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Cutting a trail

  1. #1
    Super Moderator TheIglu's Avatar
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    Cutting a trail


    How do you landowners go about cutting a new trail around your property?

    Take a quad and some branch cutters out and trim everything up to standing height on the pegs?

    Intentionally move some obstacles out or into the way?

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  2. #2
    Burns retinas nhbubba's Avatar
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    Re: Cutting a trail

    Yeah, basically.

    I keep a lot of the woods on my land clear of saplings by running brush cutter at least every other year. So my area was already fairly clear of that.
    I cut down two large pines to use as obstacles, plus dragged an even larger pine trunk that had been blown over a couple years ago out into the open. I also used an existing pile of pine chips and some rocks and such as obstacles.
    Then I fired up the two hunny and ran laps until I was ready to fall over. ...Then again the next day. And after that.

    My lot is really flat. I had to make up for the boring terrain using obstacles. Also my goal was something in the "extreme enduro" flavor.

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  3. #3
    Lifer loudbeard's Avatar
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    Re: Cutting a trail

    One word: machete.

    I've done 95% of the clearing work I've done is with a machete, it will handle anything up to 2" with ease. Larger stuff up to 6" I carry a bow saw in my backpack, that covers 4.5%, then the remaining .5% I come back and make a final pass with the chainsaw in select spots.

    Don't buy a crap machete. Buy a Brazilian Tramontina, those guys know a thing or two about limbing. This is the one I have:
    Amazon.com: Tramontina Machete Wood Handle: Home Improvement

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  4. #4
    Lifer ZX-12R's Avatar
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    Re: Cutting a trail

    Now that I'm thinking about it, I have a lot of different tools I used for yard and trail work. I'm partial to Sandvik brush axes and machetes that have a sharp hooked blade on the back. These can take care of over 90% of what I need to do for initial clearing and probably 99% of the general upkeep thereafter. For trees larger than machete size but smaller than chainsaw, I use a simple handheld curved pruning saw. I also have a manual pole saw for getting the higher stuff. If there's a large area of brush or super thick grass, I have a big bicycle handle Stihl trimmer that lays waste to it all with a proper brush blade.

    I recently invested in a Stihl KombiSystem power head specifically for the PowerSweep attachment but the Pole Pruner attachment and extension may be on my short list.

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  5. #5
    Don't bother me! R7's Avatar
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    Re: Cutting a trail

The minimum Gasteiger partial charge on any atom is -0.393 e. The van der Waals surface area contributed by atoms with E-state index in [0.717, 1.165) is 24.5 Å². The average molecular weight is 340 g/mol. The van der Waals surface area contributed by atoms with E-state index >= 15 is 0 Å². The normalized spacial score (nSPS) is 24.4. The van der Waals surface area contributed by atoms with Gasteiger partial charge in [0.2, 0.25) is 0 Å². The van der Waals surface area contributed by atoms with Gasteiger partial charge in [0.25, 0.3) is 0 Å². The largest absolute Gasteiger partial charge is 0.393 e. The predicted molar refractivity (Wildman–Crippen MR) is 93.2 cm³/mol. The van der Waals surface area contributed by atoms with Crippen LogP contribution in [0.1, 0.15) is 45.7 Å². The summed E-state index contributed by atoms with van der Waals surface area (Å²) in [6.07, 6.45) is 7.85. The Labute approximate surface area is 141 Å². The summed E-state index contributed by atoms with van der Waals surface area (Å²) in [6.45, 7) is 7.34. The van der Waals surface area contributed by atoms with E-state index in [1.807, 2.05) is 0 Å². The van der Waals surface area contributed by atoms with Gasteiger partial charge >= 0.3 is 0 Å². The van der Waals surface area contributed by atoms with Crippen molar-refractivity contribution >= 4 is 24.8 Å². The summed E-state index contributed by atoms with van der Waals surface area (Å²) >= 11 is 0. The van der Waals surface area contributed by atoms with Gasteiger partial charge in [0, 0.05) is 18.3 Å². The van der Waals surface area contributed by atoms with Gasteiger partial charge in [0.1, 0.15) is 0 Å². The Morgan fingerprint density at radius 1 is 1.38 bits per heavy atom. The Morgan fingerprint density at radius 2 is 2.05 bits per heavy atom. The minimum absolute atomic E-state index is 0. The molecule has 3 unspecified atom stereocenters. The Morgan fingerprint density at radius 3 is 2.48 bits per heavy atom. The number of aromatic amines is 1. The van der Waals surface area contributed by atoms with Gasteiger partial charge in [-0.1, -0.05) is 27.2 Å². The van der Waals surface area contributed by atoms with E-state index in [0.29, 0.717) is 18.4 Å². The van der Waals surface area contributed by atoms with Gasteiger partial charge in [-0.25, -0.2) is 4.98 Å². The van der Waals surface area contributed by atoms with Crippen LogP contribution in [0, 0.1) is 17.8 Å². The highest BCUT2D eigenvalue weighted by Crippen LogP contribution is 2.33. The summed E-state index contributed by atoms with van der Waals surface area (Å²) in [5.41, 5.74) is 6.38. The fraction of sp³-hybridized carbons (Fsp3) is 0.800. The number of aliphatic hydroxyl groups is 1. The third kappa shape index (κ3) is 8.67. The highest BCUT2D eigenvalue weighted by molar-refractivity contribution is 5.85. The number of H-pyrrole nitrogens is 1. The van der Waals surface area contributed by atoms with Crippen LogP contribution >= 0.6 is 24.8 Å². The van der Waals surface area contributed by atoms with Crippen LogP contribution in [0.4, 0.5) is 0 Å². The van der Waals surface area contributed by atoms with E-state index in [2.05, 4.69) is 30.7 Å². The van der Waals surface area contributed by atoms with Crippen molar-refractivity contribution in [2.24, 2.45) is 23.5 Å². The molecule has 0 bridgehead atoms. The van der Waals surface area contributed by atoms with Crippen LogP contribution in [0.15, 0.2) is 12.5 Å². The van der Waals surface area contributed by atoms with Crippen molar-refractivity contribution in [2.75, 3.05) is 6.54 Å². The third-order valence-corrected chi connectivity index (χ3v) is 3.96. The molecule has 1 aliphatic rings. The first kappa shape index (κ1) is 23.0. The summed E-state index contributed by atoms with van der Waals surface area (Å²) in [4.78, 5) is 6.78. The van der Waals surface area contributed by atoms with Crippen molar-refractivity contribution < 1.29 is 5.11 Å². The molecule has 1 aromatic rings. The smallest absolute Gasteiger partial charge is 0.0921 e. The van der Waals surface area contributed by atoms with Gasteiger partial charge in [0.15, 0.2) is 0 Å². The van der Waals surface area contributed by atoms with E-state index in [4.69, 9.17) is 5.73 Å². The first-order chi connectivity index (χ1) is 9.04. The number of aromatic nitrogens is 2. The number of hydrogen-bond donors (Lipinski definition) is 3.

Depending your location and soil types, you won't need/want any extra obstacles. Both my current place and last house were typical rocks and roots. I learned from my last house, to cut the trail as straight as you can...the line once ridden, will never be straight given all the natural obstacles here.

    For cutting, I've always used a heavy duty pair of loppers, and a chainsaw. When Duncan came to help last fall, he had some gas hedge trimmers that worked slick for the ground cover stuff. Unless the tree is already dead or fallen over, I try not to cut anything larger than 3-4".

    Biggest thing for me is stumps. Plan on cutting the stumps as close to the ground as you can. Yeah, you'll likely have to sharpen the saw a couple times in a day, but you'll be happy you did. Stumps as small as 3/4" can send you in an unwanted direction faster than Trump can tell a lie. Also as you ride and pack down the soil, plan on going back to cut the stumps again.

    I have big ideas and plans again to expand our trail system this season, just hoping to find the time to do it.

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  6. #6
    Lifer Garandman's Avatar
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    Re: Cutting a trail

    First thing we do is survey the prospective trail, then put yellow tape every 50' or so. Then I use a heavy duty Stihl brush cutter after replacing the string trimmer head with their "Brush Knife."

    Tri-Bladed Metal Brushcutter & Trimmer Blade Attachment | STIHL USA

    This allows you to clear irregular surfaces right down to the ground, including saplings up to an inch or more depending on species. (Only downside is hitting rocks) Then any larger trees are cut with a chainsaw.

    Also have a "Puller Bear" that a lot of people use if they are clearing trails for mountain bikes. Used it very little so far.

    Pullerbear Tree Puller Tool

    Where we intersect with trails off the property, we put a dogleg in so the trail head is not obvious. By cutting the trail in at an angle, with a sharp turn a few lengths in, it's not obvious it's a trail outlet.

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    Last edited by Garandman; 05-11-17 at 12:02 PM.
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